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Differential Case Spreader


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I'm looking to buy one of these soon for some gear changing madness that is bound to occur at my place down the road. Does anyone have any brands that they would shy away from or recommend?

 

I'll be needing to change gears in D30 and D44 axles.

 

I've been thinking of making a spreader myself...? :dunno:

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With your background Brent, and your "handy" nature, I would believe you could build one stronger and cheaper than anything store bought. But, every time I have done bearings or seals, usually, the carrier comes out with a decent sized prybar, and back in with a nice dead-blow... Never used the spreader.

 

IMHO.

Rob L. :cheers:

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Well,

 

Here is the situation that I am really in.

 

Yes, I could use one of these for uninstalls and re-installs, I've heard that it does make the job easier...

 

However, I see the other side of things. I've taken carriers out of multiple D30 axles where they just popped out. I've never played with anything greater than a D30, and my experience playing with them has always been taking them out, I've never put one back in. So...really I have no experience re-gearing an axle, even though I am very familiar with the workings of the stock open differentials.

 

I just bought a D44 from a yard locally and I set out to remove the carrier from the axle and I could not get it to pop out of the casting like all the D30 carriers have in the past. I started looking at it harder and it seems that the carrier is a limited slip setup. At least thats what I think it is, there seem to be clutches behind the spider gears on the axle shafts. Being that I've never messed with a limited slip, I started thinking that I now need to get a case spreader to remove it...

 

Thats what has gotten me where I am right now.

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Technically, you do need it for setting up dana axles. Youre supposed to spread the housing during install to properly preload the carrier bearings. You can get away with not using one though, but I have found they are very useful for new diff setups, especially if the axle is still in the vehicle. Its not a very sophisticated tool though, ebay seems to have better prices than retail, Id probably go that route.

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I have removed carriers dozens of times for a half a dozen different axles. Some are just in there tighter then others. I have yet to find one that wouldn't come out. I never used or felt I needed a case spreader.

 

One trick I can pass along to you. Loosen the bearing caps, but keep a couple threads in the case on each bolt to keep the carrier in the case. Get a socket that will fit one of the ring gear bolts. Put it on and hold it there while you rotate the pinion so the socket is lodged against the interior of the case. Now get something with some leverage that will allow you to rotate the pinion yoke. The carrier will be forced out. On REALLY stubborn ones you may need to pry a bit on the opposite side of the socket so it evenly comes out. Also have a soft blow hammer handy to adjust things so they done get wedged crooked.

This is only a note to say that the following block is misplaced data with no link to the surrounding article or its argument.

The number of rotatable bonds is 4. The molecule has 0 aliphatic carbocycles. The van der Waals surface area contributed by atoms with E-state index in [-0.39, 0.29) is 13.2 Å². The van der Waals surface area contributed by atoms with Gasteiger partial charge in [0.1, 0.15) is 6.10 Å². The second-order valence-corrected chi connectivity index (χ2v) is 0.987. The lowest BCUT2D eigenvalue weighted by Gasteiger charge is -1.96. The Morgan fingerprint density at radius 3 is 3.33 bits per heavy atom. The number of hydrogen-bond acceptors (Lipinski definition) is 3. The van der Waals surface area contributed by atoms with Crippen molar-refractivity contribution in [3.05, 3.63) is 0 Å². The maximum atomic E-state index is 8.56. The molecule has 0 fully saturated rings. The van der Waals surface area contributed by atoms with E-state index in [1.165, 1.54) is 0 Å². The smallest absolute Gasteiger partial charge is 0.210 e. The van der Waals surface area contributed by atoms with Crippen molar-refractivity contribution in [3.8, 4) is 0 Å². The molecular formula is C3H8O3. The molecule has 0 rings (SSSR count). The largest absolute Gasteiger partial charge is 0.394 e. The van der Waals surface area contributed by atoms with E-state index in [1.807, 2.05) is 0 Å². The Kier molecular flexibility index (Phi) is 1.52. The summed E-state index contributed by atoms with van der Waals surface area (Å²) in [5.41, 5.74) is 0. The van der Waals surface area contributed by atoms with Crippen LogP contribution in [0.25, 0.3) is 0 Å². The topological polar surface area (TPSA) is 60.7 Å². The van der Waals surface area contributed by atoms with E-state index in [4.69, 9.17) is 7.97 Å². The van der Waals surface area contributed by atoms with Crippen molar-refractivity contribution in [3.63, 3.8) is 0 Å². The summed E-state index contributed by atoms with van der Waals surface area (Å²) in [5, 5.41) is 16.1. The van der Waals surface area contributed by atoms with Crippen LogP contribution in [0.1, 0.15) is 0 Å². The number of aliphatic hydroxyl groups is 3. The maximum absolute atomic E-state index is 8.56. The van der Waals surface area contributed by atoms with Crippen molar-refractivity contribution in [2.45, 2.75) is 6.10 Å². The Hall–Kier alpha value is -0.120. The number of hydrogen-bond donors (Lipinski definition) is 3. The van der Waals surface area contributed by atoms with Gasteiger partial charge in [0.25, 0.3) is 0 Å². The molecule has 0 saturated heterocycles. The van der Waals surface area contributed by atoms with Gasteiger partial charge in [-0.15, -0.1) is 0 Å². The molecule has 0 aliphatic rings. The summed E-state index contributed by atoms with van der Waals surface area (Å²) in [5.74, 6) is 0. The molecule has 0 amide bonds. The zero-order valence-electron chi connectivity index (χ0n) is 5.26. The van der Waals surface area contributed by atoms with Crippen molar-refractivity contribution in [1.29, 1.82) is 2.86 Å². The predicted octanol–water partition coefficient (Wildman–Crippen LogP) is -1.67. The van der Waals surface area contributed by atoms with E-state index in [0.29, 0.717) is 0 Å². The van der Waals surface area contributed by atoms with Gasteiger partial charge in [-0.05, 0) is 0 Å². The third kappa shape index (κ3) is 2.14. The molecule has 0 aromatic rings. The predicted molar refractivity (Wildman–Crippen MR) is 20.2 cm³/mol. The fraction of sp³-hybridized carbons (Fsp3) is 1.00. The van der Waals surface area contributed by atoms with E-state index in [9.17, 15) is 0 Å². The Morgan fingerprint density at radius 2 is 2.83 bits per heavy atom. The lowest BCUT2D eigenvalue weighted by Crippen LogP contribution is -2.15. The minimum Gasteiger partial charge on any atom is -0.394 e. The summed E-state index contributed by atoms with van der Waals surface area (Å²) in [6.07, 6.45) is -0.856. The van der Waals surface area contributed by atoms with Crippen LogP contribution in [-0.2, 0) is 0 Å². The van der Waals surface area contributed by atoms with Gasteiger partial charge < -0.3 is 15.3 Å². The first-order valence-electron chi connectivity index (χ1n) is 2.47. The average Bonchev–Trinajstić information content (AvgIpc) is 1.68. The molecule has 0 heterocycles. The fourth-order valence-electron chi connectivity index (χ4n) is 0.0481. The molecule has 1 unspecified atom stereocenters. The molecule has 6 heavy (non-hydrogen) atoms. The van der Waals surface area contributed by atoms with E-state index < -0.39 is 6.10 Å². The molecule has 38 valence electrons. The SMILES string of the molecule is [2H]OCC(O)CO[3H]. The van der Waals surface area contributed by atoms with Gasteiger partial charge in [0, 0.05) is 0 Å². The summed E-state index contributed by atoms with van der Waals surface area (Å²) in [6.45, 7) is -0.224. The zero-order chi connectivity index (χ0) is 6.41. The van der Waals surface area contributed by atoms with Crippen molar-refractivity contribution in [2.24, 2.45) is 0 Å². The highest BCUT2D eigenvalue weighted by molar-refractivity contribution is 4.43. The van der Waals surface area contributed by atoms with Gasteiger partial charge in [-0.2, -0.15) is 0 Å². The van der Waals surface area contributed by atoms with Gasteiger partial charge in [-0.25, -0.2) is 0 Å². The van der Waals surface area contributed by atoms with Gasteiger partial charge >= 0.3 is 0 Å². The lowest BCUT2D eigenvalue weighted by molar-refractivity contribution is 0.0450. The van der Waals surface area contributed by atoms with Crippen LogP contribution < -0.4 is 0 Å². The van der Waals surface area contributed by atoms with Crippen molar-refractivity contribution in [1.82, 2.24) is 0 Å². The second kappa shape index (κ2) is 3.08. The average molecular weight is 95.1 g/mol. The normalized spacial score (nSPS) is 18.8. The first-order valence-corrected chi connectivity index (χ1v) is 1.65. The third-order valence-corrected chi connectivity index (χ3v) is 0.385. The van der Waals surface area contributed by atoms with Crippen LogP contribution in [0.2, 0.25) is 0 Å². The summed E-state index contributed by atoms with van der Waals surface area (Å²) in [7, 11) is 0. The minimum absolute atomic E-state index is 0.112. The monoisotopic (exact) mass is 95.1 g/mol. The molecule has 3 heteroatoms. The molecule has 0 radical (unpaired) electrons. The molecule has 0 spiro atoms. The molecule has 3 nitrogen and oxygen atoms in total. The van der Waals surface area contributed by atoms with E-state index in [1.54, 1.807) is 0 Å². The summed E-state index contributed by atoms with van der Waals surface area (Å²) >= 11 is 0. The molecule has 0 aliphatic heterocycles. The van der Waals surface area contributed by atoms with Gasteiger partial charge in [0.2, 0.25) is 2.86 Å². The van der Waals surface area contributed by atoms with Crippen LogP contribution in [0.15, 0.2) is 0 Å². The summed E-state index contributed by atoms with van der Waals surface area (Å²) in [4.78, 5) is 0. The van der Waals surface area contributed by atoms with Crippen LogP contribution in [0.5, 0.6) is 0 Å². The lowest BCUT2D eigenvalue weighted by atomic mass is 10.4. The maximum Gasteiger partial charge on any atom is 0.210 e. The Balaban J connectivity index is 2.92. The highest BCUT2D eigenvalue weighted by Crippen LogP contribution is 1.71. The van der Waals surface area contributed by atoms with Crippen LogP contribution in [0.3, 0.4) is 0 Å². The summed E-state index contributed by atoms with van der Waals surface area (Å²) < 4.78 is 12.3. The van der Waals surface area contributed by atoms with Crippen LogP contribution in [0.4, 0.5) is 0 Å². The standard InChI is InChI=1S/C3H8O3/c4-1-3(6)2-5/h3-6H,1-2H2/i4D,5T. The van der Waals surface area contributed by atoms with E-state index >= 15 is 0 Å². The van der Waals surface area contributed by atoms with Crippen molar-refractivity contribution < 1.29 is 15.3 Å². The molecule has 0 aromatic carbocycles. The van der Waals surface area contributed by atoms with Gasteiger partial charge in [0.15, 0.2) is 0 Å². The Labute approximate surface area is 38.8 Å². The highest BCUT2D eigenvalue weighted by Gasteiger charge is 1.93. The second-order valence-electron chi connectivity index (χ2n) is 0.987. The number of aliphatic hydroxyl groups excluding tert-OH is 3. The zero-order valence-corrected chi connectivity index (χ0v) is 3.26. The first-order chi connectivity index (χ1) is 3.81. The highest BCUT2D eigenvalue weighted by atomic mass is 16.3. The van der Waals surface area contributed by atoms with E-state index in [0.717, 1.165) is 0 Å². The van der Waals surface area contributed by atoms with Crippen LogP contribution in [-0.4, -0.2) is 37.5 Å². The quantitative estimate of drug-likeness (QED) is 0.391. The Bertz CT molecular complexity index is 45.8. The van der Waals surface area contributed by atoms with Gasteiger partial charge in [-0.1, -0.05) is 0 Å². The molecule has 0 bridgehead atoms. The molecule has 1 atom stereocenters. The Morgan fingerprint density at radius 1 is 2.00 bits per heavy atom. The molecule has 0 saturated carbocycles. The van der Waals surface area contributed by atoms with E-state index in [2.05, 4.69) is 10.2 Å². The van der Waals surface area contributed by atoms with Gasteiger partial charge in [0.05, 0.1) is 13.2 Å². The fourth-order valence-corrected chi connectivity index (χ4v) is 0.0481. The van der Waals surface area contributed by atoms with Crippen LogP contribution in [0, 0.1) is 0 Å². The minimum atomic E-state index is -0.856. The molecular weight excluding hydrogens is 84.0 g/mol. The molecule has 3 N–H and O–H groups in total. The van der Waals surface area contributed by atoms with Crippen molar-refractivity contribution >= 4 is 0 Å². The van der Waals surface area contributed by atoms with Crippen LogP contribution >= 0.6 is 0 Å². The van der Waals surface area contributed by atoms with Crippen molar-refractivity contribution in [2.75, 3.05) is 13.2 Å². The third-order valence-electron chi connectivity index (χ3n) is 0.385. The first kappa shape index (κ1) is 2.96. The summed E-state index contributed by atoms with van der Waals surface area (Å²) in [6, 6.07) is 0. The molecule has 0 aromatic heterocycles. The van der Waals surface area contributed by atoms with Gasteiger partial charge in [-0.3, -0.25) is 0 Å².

Good luck,

CW

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Yeah, you don't need one for carrier removal, but thats not it specific intended purpose. A case spreader is an installation tool. Usually a long pry bar/screwdriver will do the trick for removal, or threading a rag in between the pinion and ring gear will also force the carrier out.

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It is a trac-lok.

 

I tried to pop it out tonight and I kinda got it. I got the bearing on the ring gear side to move out, but then had to stop cause I didn't have the right tools to finish it farther. Its still in there pretty tight... this is by far the tightest fit I've ever dealt with.

 

:dunno:

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I've done I don't know how many Jeep axles over the years.. Dana 30s, 44s, and AMC 20s...

 

I've both done them with a case spreader and without. Technically, what was said about preloading the bearings upon new bearing reinstall is correct. Once the bearings seat in, you effectively lose .010 or something (its been a while since I read a manual) worth of shim, hence the preload. The preload is supposed to make the setup stay where set for longer, resulting in longer service life for the gears.

 

That said, the gears I set up that have gone the furthest, and are still on the road, are over 80,000 miles (on a 44 rear), I didn't use the spreader, and they still look good.

 

Nowadays, I'll only take the spreader out if it is a rear axle on a daily-driven Jeep. And even then, only if I think the guy is gonna stick with those gears for way over 50,000 miles. I've not used it on any of my own Jeeps in a long azz time. It makes the whole setup process easier, that's for sure, especially if you are a bit rusty at the time.

 

The thing with the Dana axles, is with the shims behind the bearings, it isn't a huge deal to just line it all up and dead-blow the carrier back in the housing.

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